Little Italy, Big Festival

The Feast of San Gennaro celebrates its 96th anniversary with cultural activities, history, and food



This year marks the 96th year of celebration of the Feast of San Gennaro.

By Anna Schurr

I hopped on the C train, rode a couple of stops downtown, and there I was, at the Feast of San Gennaro. Only in New York City could one subway ride transport you to a place so full of culture that you felt as if you were in a different country.

The Feast of San Gennaro is a longtime tradition, and this marks the 96th year of its celebration. Colloquially, it is known as “the feasts of all feasts.” 

This tradition began in the 1920s by Italian immigrants whose passion for their culture needed to be expressed as they longed to celebrate their Italian heritage. The feast started as a one-day celebration honoring the patron saint of Naples and has since transformed into an 11-day feast that no New Yorker would dream of missing.  

From Sept. 15-25, the feast stretches 12 blocks throughout Little Italy. Located along Mulberry Street, Hester Street, and Grand Street, it is hard to miss. 

Being a first-timer at the festival, I had no idea what to expect. At first glance, I noticed the overwhelming number of people walking on Mulberry Street. Since I attended the feast midweek, this came as a shock. I can’t imagine how packed a Friday or Saturday night must be. The excited crowd filled me with hope that the feast would be worthwhile.  

I thought it would be impossible for Little Italy to be filled with even more Italian culture than usual, but I was quickly proven wrong. The lights and banners hanging from one side of the street to the other made for an extravagant celebration.  

No one was going home hungry from the Feast of San Gennaro.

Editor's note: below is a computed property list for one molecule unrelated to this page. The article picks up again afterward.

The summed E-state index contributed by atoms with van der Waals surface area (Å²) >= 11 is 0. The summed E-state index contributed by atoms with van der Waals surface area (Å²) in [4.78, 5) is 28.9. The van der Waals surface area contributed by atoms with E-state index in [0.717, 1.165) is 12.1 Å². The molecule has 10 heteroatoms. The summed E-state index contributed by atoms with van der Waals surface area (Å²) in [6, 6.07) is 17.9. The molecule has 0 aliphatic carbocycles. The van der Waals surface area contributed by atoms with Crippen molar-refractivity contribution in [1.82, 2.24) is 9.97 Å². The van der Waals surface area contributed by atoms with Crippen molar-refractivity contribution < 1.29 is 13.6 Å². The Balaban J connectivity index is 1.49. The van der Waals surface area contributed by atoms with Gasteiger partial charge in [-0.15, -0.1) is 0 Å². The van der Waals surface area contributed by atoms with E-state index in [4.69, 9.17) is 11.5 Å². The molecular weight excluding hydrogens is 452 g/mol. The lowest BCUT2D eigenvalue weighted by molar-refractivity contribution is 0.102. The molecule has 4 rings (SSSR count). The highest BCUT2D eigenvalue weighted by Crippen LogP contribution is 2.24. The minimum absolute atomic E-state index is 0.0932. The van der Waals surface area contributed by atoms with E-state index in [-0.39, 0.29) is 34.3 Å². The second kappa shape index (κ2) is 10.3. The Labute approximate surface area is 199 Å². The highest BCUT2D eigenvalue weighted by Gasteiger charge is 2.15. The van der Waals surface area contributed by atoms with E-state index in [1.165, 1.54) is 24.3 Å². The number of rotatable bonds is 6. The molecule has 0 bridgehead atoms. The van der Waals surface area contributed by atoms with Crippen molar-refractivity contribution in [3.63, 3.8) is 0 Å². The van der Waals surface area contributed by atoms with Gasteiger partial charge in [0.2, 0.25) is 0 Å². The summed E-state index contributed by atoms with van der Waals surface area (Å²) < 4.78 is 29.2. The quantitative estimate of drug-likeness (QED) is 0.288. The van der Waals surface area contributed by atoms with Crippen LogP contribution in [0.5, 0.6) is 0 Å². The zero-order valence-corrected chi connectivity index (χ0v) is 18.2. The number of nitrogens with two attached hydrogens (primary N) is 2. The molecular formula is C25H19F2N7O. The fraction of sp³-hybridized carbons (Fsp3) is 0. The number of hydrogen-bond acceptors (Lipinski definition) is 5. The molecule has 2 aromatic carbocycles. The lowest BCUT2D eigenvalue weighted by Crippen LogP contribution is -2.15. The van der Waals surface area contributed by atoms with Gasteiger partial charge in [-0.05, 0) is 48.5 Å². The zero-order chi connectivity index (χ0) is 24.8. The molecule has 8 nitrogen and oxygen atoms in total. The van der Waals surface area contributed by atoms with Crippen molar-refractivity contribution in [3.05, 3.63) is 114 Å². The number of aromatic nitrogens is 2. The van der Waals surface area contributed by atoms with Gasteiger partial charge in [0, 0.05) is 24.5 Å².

The mood was high; music was playing; food was cooking; and people were eating. The live Italian music playing through the streets set the tone for a great night. The age range varied from small children to college kids to middle-aged and older adults. The festival had something for everyone. 

Classic carnival games including the ringtoss and balloon blast occupied their typical audience; the various jewelry sellers kept their customers happy; and anyone looking for a cigar was definitely more than content. But what everyone shared was a zest for authentic Italian food. 

No one was going home hungry from the Feast of San Gennaro. An overwhelming amount of food filled every direction one could turn. The aesthetically pleasing outdoor dining stations on the sidewalk of each Italian restaurant kept people occupied with options. I chose to dine at the various food trucks and stands that lined the perimeters of the streets. Not only are food trucks a popular dining option, but they’re also an affordable one, which is an essential factor for a college student like me. These trucks and stands served iconic Italian cuisine that would satisfy any pizza, pasta or meatball lover.  

The highlight of my evening had to be my cannoli from the famous Cannoli King. Though the obnoxiously long line ate up a good chunk of my night, the perfect cannoli was well worth the wait. Other desserts like gelato and zeppoles were in high demand as well.  

Unfortunately, I missed out on the many food-eating contests organized throughout the celebration. The contests showcased those who can inhale pizza, meatballs and zeppoles like no other.  

But there is always next year, and I plan to be a frequent attendee of the festival for years to come. I encourage you to go as well. This must-see NYC experience is definitely one to add to your bucket list.